Author vstinner
Recipients CyberJacob, Decorater, Matt Groth, ellisj, eric.araujo, lazka, mwh, ncoghlan, pitrou, serhiy.storchaka, tiagoaoa, tim.peters, undercoveridiot, vlasovskikh, vstinner
Date 2019-05-25.23:15:19
SpamBayes Score -1.0
Marked as misclassified Yes
Message-id <>
> Indeed, if you write your own Thread class, you can add a try...except
> in the method.  You don't need a dedicated
> Thread.excepthook() method.

Exactly. You can already do you best in your run() method to handle exceptions.

threading.excepthook is only there is everything else already failed.

FYI in my implementation, if threading.excepthook raises a new exception, it's also handled... by sys.excepthook this time ;-)

> The only way a per-thread hook could be useful is if you could set it
> *outside* of the Thread class (so not as a method), so that one can e.g.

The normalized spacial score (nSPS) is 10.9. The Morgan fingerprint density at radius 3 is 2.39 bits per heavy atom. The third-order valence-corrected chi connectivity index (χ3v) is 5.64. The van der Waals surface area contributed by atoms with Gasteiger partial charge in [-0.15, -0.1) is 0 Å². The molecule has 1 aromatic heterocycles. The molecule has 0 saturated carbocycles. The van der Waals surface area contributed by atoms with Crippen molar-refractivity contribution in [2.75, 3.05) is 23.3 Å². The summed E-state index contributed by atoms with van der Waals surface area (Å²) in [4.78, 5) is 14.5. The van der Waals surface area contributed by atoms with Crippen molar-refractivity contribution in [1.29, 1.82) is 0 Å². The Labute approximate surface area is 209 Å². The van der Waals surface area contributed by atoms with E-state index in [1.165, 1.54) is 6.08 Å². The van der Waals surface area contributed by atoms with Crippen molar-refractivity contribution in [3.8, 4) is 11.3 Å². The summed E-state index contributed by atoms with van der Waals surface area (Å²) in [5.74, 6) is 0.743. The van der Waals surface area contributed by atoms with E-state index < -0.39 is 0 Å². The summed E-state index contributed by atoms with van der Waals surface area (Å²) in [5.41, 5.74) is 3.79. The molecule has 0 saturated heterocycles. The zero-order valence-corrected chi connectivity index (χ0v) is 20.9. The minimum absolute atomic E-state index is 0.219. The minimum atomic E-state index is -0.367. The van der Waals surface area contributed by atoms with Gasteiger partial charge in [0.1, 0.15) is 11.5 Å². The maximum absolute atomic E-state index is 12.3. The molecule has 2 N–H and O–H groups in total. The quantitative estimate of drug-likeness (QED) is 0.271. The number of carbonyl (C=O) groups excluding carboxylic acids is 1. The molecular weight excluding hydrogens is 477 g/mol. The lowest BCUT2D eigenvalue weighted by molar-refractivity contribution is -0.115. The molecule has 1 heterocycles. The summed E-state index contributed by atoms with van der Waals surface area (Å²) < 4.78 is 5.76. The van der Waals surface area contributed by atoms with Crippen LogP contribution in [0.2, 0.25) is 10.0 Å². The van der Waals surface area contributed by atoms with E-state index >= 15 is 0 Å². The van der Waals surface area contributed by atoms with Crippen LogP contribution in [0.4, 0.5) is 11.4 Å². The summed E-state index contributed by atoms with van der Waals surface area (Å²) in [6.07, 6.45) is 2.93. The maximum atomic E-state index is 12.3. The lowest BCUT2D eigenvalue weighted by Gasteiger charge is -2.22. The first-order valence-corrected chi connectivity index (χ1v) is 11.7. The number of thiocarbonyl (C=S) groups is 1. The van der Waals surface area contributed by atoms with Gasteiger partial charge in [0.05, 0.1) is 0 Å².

> catch / report exceptions raised in threads launches by third-party
> libraries.

I discuss threading excepthook with Pablo and he asked me if it would be possible to have a different behavior depending if the thread is spawn by my application or by "third party code". Using threading.excepthook, you can mark your threads that you spawn directly using a specific name, a special attribute, or you may even track them in a list (maybe using weak references).

If sys.excepthook is used to handle threading exceptions, you call threading.current_thread(), but then we come back to the issue to "dying" Python: exception which occurs late in Python finalization, when most modules are already cleared and import no longer works.
Date User Action Args
2019-05-25 23:15:19vstinnersetrecipients: + vstinner, mwh, tim.peters, ncoghlan, ellisj, pitrou, tiagoaoa, eric.araujo, undercoveridiot, vlasovskikh, serhiy.storchaka, lazka, Decorater, CyberJacob, Matt Groth
2019-05-25 23:15:19vstinnersetmessageid: <>
2019-05-25 23:15:19vstinnerlinkissue1230540 messages
2019-05-25 23:15:19vstinnercreate